"We just knew that here's a girl that isn't given a lot of opportunity in her home country as far as being able to play and make a decent living out of it," Galanis told me. "I saw a street baller with exceptional ball-handling skills and a player that was really savvy with her off the ball movements. I knew at that point that if I could change the way she thinks and teach her how to be a professional and make her physically stronger, I knew that she could go on to become a great player."

He put the idea to his wife, and she was on board.

From then on, Galanis became much more than just a coach.

"He was a boss on the field, but in the home, he was always my father," Rincón said. "If I was tired, he'd say, 'Wake up! You need to go run. You need to go train.' But he would give me good food, good things."

Indeed, Galanis and Rincón went grocery shopping together every week, and he footed the bill in order to help change her eating habits.

"He'd say, 'You need to eat more salad. Tomorrow, you need to eat more vegetables. You need to eat more meat, or chicken, or fish,'" she quipped.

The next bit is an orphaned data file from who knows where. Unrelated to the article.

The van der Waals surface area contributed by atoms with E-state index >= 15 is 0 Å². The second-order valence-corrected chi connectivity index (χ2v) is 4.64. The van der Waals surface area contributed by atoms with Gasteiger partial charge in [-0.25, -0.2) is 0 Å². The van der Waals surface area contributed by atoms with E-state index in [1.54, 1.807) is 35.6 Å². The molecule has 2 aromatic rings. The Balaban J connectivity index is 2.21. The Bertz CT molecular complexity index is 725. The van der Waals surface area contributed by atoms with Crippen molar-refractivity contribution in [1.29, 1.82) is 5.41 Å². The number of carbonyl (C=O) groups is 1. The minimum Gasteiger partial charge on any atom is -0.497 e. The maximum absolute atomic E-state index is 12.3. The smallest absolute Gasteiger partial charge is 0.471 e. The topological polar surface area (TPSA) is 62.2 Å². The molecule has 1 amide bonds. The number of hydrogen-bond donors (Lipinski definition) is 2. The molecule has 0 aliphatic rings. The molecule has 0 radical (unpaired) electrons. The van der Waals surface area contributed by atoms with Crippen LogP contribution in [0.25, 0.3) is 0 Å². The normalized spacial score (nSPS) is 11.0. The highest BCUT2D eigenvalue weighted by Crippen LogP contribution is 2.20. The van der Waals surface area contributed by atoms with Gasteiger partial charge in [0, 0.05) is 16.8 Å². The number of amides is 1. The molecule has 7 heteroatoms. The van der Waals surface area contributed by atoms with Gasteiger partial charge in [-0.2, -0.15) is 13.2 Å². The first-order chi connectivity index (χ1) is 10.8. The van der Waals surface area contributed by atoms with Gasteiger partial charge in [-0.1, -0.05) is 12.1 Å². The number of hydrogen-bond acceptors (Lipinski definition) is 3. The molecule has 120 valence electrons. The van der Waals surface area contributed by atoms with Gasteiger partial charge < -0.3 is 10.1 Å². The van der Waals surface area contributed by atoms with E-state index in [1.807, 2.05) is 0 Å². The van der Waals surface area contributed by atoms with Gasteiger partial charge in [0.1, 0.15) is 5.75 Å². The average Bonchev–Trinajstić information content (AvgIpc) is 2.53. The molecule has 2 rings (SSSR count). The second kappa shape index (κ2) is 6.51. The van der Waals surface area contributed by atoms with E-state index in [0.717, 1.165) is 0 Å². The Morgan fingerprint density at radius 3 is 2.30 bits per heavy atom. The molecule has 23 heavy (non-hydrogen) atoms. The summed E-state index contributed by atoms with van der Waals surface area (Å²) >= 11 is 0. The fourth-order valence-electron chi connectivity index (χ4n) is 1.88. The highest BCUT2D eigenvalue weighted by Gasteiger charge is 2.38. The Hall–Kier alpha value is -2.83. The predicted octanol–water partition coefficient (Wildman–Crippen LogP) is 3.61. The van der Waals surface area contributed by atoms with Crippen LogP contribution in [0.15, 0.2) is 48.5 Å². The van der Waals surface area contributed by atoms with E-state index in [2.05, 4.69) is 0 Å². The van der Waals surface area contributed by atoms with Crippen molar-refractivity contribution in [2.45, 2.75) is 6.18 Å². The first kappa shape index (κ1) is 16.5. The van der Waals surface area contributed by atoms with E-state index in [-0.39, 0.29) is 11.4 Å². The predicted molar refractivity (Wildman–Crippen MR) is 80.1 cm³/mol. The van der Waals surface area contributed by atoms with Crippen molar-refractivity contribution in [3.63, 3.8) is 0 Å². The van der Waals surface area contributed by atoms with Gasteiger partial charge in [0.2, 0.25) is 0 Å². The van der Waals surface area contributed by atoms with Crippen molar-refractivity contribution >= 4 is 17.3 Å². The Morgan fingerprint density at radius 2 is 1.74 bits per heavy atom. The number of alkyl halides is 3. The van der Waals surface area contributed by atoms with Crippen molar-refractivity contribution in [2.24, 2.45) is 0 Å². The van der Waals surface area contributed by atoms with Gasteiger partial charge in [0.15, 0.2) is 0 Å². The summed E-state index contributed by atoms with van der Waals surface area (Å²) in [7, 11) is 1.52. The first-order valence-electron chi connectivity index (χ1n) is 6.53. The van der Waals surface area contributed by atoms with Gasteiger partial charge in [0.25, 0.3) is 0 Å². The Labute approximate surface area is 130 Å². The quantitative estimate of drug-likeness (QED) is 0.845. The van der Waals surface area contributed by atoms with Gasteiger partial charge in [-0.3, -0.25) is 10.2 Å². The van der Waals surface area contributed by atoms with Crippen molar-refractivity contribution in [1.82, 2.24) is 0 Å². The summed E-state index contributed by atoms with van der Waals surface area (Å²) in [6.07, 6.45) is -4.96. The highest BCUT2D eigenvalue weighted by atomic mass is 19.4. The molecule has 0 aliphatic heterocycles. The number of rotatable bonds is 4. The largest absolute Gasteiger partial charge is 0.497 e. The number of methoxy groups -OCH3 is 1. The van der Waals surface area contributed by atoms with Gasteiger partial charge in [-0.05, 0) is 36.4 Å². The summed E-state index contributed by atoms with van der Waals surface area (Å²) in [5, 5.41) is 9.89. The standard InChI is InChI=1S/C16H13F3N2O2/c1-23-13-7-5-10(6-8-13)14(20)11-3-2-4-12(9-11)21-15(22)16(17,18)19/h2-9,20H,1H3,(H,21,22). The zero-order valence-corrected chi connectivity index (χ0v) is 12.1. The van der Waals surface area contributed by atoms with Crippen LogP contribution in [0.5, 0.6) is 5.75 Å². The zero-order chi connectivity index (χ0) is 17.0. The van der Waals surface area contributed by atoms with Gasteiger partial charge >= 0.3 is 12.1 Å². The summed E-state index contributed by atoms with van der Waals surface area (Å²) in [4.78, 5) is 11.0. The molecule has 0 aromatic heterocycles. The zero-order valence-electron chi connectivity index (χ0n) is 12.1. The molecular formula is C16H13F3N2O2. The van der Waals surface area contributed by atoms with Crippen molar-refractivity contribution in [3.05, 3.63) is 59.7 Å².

Galanis could tell that Rincón was truly learning.

"She was a sponge - just wanted to learn, asked a ton of questions, and just whatever I asked her to do, she did," he said. "An amazing student that just soaked in all the information. I think that had a lot to do with me having the credibility of what I had dome with Carli, and she idolized Carli. She really took advantage of it."

Galanis kept raising the bar, and Rincón kept raising herself to reach it.

"He said in 2014: 'This year, I'm going to make you a different person, a different football player. But next year, in 2015, you need to make the difference for the national team at the World Cup," she recalled.

And when Rincón got to Canada, she did just that. She played a key role in helping Colombia advance out of the Women's World Cup group stage for the first time ever. Among her personal highlights was a sensational setup pass on the opening goal in the stunning 2-0 win over superpower France.

The victory propelled Colombia into the Round of 16 of a Women's World Cup for the first time ever.